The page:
PUNISHING Akbayan Rep. Walden Bello for his controversial speech four months ago is tantamount to exonerating the large-scale corruption and other crimes perpetrated by the Gloria Macapagal-Arroyo regime.
This was underscored by the Alliance of Progressive Labor as it joined the growing clamor of civil society for the House Committee on Ethics to dismiss the case slapped against Bello for his scathing privilege speech on Aug. 2 about the many big-time anomalies during Arroyo’s almost 10-year rule.
Aside from citing a series of irregularities involving Arroyo’s close associates, including some of her family members, Bello also suggested that the former president and now a congresswoman should be taken away to the New Bilibid Prisons for being the leader of a corrupt government whose top officials “acted like pigs and crocodiles.”
Bello later clarified that what he said was not only based on truth – especially the corruption charges – but an exercise of freedom of speech or expression as well.
He also would like the Congress not to be relegated into a “House of asylum,” where offenders, like Arroyo, would seek refuge from corruption and other criminal suits.
In his 11-page response submitted to the committee on Dec. 6, the party-list solon denied that he was guilty of “disorderly behavior” and “unparliamentary or indecorous remarks,” emphasizing that while his speech may have been harsh, he did not use even a single expletive.
“There is a world of a difference between such gutter language and words and expressions of disgust that are civilized and totally legitimate for use in any context,” Bello categorically stated.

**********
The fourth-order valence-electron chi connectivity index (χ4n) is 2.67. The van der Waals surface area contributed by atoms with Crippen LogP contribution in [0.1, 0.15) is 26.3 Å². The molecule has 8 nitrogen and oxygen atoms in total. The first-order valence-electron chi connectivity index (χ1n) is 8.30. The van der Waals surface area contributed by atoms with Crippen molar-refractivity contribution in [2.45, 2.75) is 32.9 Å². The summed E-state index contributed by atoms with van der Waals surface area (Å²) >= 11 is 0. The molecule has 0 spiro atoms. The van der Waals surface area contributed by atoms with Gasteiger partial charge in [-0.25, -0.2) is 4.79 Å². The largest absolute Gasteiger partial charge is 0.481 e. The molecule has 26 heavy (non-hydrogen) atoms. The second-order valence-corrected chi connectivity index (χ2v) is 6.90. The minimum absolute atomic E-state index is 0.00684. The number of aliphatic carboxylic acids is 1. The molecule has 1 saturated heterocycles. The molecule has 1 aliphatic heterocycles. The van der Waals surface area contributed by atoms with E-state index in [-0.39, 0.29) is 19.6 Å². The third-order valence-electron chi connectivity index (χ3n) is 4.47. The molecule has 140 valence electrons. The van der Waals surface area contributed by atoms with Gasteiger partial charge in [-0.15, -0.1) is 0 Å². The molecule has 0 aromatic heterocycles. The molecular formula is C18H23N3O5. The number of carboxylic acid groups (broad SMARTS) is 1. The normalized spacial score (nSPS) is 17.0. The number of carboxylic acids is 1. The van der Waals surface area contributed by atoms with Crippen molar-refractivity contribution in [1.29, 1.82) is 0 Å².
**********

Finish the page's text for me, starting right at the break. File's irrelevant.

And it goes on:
He likewise accused GMA as the “real author” of the complaint, and vowed that he would only apologize to her “pagputi ng uwak” (when the crow turns white).
Josua Mata, APL secretary general, said that the labor center and its allies “find it despicable that the stooges of GMA are ganging up on Rep. Bello for speaking the truth,” adding that “if a morally upright lawmaker can be easily censured, how much more the ordinary citizens?”
Mata urged progressive House members to defend “Walden and the right to hear the truth.”
Five lawmakers identified with the ex-president, who is now a representative of the second district of Pampanga, first filed the complaint on Aug. 23 at the House secretary general office which in turn forwarded it to the ethics committee.
The 25-member committee approved on Nov. 23 that the case conforms to the requirements on filing an ethics complaint and thus instructed Bello to submit his response in 10 days after being formally notified.
It’s a first step either for the dismissal of the complaint or disciplinary action for the respondent, who is a sitting member of the House of Representatives or the Lower House of Congress. Punishment range from censure to suspension to expulsion from the House if 2/3 of all members vote for it.